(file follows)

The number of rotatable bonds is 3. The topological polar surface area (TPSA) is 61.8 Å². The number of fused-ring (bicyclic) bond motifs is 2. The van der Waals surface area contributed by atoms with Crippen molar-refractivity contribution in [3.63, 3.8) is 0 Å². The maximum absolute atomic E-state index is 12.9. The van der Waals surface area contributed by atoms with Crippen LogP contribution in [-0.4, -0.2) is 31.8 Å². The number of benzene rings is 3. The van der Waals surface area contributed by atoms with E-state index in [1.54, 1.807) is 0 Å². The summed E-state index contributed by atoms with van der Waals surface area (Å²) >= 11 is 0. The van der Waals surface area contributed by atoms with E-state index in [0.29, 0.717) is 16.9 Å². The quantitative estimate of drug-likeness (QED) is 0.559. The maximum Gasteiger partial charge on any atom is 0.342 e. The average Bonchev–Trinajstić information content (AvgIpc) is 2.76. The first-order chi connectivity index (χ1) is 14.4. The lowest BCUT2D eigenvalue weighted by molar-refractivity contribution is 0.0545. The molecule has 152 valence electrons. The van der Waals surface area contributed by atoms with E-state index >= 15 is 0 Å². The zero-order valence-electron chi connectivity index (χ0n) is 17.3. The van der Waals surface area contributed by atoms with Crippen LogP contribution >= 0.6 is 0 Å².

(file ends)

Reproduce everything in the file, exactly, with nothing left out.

The number of rotatable bonds is 3. The topological polar surface area (TPSA) is 61.8 Å². The number of fused-ring (bicyclic) bond motifs is 2. The van der Waals surface area contributed by atoms with Crippen molar-refractivity contribution in [3.63, 3.8) is 0 Å². The maximum absolute atomic E-state index is 12.9. The van der Waals surface area contributed by atoms with Crippen LogP contribution in [-0.4, -0.2) is 31.8 Å². The number of benzene rings is 3. The van der Waals surface area contributed by atoms with E-state index in [1.54, 1.807) is 0 Å². The summed E-state index contributed by atoms with van der Waals surface area (Å²) >= 11 is 0. The van der Waals surface area contributed by atoms with E-state index in [0.29, 0.717) is 16.9 Å². The quantitative estimate of drug-likeness (QED) is 0.559. The maximum Gasteiger partial charge on any atom is 0.342 e. The average Bonchev–Trinajstić information content (AvgIpc) is 2.76. The first-order chi connectivity index (χ1) is 14.4. The lowest BCUT2D eigenvalue weighted by molar-refractivity contribution is 0.0545. The molecule has 152 valence electrons. The van der Waals surface area contributed by atoms with E-state index >= 15 is 0 Å². The zero-order valence-electron chi connectivity index (χ0n) is 17.3. The van der Waals surface area contributed by atoms with Crippen LogP contribution >= 0.6 is 0 Å².